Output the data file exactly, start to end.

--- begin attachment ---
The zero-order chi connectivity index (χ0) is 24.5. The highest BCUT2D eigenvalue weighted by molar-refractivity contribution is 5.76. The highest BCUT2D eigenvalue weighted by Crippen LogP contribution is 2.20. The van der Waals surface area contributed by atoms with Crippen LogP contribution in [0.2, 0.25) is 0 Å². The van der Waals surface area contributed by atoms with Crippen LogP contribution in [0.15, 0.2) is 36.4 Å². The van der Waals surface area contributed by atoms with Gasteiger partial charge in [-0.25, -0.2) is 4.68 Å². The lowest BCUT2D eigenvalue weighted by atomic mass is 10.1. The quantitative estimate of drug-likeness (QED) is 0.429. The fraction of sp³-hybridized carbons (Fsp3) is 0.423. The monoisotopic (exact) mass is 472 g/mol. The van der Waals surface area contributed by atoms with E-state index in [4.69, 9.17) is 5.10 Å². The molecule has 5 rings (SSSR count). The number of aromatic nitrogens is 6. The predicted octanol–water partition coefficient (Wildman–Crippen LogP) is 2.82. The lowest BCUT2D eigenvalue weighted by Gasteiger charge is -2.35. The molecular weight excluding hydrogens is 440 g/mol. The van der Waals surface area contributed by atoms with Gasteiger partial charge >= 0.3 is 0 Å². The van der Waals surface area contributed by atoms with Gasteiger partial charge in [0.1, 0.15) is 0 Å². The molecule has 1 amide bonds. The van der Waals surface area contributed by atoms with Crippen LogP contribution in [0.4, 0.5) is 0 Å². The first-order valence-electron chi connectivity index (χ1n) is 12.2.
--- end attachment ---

The zero-order chi connectivity index (χ0) is 24.5. The highest BCUT2D eigenvalue weighted by molar-refractivity contribution is 5.76. The highest BCUT2D eigenvalue weighted by Crippen LogP contribution is 2.20. The van der Waals surface area contributed by atoms with Crippen LogP contribution in [0.2, 0.25) is 0 Å². The van der Waals surface area contributed by atoms with Crippen LogP contribution in [0.15, 0.2) is 36.4 Å². The van der Waals surface area contributed by atoms with Gasteiger partial charge in [-0.25, -0.2) is 4.68 Å². The lowest BCUT2D eigenvalue weighted by atomic mass is 10.1. The quantitative estimate of drug-likeness (QED) is 0.429. The fraction of sp³-hybridized carbons (Fsp3) is 0.423. The monoisotopic (exact) mass is 472 g/mol. The van der Waals surface area contributed by atoms with E-state index in [4.69, 9.17) is 5.10 Å². The molecule has 5 rings (SSSR count). The number of aromatic nitrogens is 6. The predicted octanol–water partition coefficient (Wildman–Crippen LogP) is 2.82. The lowest BCUT2D eigenvalue weighted by Gasteiger charge is -2.35. The molecular weight excluding hydrogens is 440 g/mol. The van der Waals surface area contributed by atoms with Gasteiger partial charge >= 0.3 is 0 Å². The van der Waals surface area contributed by atoms with Gasteiger partial charge in [0.1, 0.15) is 0 Å². The molecule has 1 amide bonds. The van der Waals surface area contributed by atoms with Crippen LogP contribution in [0.4, 0.5) is 0 Å². The first-order valence-electron chi connectivity index (χ1n) is 12.2.